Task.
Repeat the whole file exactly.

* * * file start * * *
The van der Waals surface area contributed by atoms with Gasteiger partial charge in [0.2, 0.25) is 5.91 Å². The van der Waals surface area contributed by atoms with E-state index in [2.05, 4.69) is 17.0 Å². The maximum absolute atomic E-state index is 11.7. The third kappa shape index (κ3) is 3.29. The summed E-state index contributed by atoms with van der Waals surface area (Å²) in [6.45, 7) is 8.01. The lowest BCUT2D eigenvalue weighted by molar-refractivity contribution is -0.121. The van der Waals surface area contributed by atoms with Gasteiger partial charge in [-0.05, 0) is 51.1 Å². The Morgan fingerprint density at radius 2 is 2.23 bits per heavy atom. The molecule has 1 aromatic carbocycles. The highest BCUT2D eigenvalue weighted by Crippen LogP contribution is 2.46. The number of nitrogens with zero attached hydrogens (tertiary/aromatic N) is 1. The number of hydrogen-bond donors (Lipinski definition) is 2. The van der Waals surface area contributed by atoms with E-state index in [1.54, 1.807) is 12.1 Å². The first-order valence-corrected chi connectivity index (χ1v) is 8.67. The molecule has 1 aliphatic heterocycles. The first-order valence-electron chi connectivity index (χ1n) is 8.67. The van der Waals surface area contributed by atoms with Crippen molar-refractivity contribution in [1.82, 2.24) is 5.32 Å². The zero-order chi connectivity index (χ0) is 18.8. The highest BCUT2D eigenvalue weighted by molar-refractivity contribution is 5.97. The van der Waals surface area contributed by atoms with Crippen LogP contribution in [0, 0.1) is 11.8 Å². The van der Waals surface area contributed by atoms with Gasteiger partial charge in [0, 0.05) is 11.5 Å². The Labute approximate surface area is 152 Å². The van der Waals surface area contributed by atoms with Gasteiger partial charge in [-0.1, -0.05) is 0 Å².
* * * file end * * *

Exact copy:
The van der Waals surface area contributed by atoms with Gasteiger partial charge in [0.2, 0.25) is 5.91 Å². The van der Waals surface area contributed by atoms with E-state index in [2.05, 4.69) is 17.0 Å². The maximum absolute atomic E-state index is 11.7. The third kappa shape index (κ3) is 3.29. The summed E-state index contributed by atoms with van der Waals surface area (Å²) in [6.45, 7) is 8.01. The lowest BCUT2D eigenvalue weighted by molar-refractivity contribution is -0.121. The van der Waals surface area contributed by atoms with Gasteiger partial charge in [-0.05, 0) is 51.1 Å². The Morgan fingerprint density at radius 2 is 2.23 bits per heavy atom. The molecule has 1 aromatic carbocycles. The highest BCUT2D eigenvalue weighted by Crippen LogP contribution is 2.46. The number of nitrogens with zero attached hydrogens (tertiary/aromatic N) is 1. The number of hydrogen-bond donors (Lipinski definition) is 2. The van der Waals surface area contributed by atoms with E-state index in [1.54, 1.807) is 12.1 Å². The first-order valence-corrected chi connectivity index (χ1v) is 8.67. The molecule has 1 aliphatic heterocycles. The first-order valence-electron chi connectivity index (χ1n) is 8.67. The van der Waals surface area contributed by atoms with Crippen molar-refractivity contribution in [1.82, 2.24) is 5.32 Å². The zero-order chi connectivity index (χ0) is 18.8. The highest BCUT2D eigenvalue weighted by molar-refractivity contribution is 5.97. The van der Waals surface area contributed by atoms with Crippen LogP contribution in [0, 0.1) is 11.8 Å². The van der Waals surface area contributed by atoms with Gasteiger partial charge in [0, 0.05) is 11.5 Å². The Labute approximate surface area is 152 Å². The van der Waals surface area contributed by atoms with Gasteiger partial charge in [-0.1, -0.05) is 0 Å².